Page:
JOURNAL ARTICLE

Response to high osmotic conditions and elevated temperature in Saccharomyces cerevisiae is controlled by intracellular glycerol and involves coordinate activity of MAP kinase pathways

Iwona Wojda, Rebeca Alonso-Monge, Jan-Paul Bebelman, Willem H Mager, Marco Siderius
Microbiology 2003, 149 (Pt 5): 1193-204
12724381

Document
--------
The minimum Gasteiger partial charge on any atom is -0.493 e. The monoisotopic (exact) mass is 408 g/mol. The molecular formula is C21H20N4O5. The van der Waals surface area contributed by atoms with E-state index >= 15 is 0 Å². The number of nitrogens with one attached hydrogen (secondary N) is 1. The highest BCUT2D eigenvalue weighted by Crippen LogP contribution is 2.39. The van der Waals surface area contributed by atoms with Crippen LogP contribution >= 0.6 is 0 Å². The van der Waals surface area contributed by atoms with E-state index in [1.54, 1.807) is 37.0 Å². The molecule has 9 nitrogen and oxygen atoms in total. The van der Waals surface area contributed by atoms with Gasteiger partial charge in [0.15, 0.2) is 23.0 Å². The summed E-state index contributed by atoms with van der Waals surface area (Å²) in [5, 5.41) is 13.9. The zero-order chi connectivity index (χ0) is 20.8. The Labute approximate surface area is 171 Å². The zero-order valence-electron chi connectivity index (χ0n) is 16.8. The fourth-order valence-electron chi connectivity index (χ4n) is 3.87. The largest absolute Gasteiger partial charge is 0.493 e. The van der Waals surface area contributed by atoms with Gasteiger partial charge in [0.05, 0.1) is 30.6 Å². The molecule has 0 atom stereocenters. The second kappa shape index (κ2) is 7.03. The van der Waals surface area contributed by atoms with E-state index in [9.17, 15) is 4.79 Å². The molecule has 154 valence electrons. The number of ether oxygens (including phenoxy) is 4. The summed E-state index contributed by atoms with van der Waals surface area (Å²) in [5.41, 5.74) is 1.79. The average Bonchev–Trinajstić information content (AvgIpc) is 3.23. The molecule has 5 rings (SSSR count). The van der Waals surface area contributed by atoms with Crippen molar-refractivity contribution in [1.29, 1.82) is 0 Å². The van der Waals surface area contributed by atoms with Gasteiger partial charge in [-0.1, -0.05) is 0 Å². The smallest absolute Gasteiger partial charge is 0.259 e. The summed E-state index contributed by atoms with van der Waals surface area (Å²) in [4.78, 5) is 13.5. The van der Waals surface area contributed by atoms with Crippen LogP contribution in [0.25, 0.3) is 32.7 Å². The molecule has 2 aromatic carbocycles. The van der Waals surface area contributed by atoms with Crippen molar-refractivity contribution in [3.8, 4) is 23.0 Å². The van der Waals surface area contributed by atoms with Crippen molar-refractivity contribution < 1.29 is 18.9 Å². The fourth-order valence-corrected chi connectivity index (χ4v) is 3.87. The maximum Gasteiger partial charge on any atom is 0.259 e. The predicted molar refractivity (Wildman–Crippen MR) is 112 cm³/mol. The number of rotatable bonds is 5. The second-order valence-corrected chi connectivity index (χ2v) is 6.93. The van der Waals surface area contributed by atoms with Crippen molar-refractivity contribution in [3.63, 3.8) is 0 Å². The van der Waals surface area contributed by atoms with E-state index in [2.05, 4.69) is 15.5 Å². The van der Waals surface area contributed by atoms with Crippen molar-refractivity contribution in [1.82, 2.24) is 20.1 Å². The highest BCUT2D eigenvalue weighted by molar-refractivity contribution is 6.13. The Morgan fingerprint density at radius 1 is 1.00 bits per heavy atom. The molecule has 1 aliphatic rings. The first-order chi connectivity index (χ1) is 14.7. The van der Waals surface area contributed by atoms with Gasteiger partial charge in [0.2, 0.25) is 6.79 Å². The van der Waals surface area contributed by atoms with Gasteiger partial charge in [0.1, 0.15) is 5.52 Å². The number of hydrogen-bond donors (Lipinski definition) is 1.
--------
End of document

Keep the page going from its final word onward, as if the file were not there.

In the yeast Saccharomyces cerevisiae, response to an increase in external osmolarity is mediated by the HOG (high osmolarity glycerol) MAP kinase pathway. HOG pathway mutant strains display osmosensitive phenotypes. Recently evidence has been obtained that the osmosensitivity of HOG pathway mutants is reduced during growth at elevated temperature (37 degrees C). A notable exception is the ste11ssk2ssk22 mutant, which displays hypersensitivity to osmotic stress at 37 degrees C. This paper reports that overexpression of FPS1 or GPD1 (encoding the glycerol transport facilitator and glycerol-3-phosphate dehydrogenase, respectively, and both affecting intracellular glycerol levels) reduces the hypersensitivity to osmotic stress of ste11ssk2ssk22 at 37 degrees C. Although in this particular HOG pathway mutant a correlation between suppression of the phenotype and glycerol content could be demonstrated, the absolute level of intracellular glycerol per se does not determine whether a strain is osmosensitive or not. Rather, evidence was obtained that the glycerol level may have an indirect effect, viz. by influencing signalling through the PKC (protein kinase C) MAP kinase pathway, which plays an important role in maintenance of cellular integrity. In order to validate the data obtained with a HOG pathway mutant strain for wild-type yeast cells, MAP kinase signalling under different growth conditions was examined in wild-type strains. PKC pathway signalling, which is manifest at elevated growth temperature by phosphorylation of MAP kinase Mpk1p, is rapidly lost when cells are shifted to high external osmolarity conditions. Expression of bck1-20 or overexpression of WSC3 in wild-type cells resulted in restoration of PKC signalling. Both PKC and HOG signalling, cell wall phenotypes and high osmotic stress responses in wild-type cells were found to be influenced by the growth temperature. The data taken together indicate the intricate interdependence of growth temperature, intracellular glycerol, cell wall structure and MAP kinase signalling in the hyperosmotic stress response of yeast.

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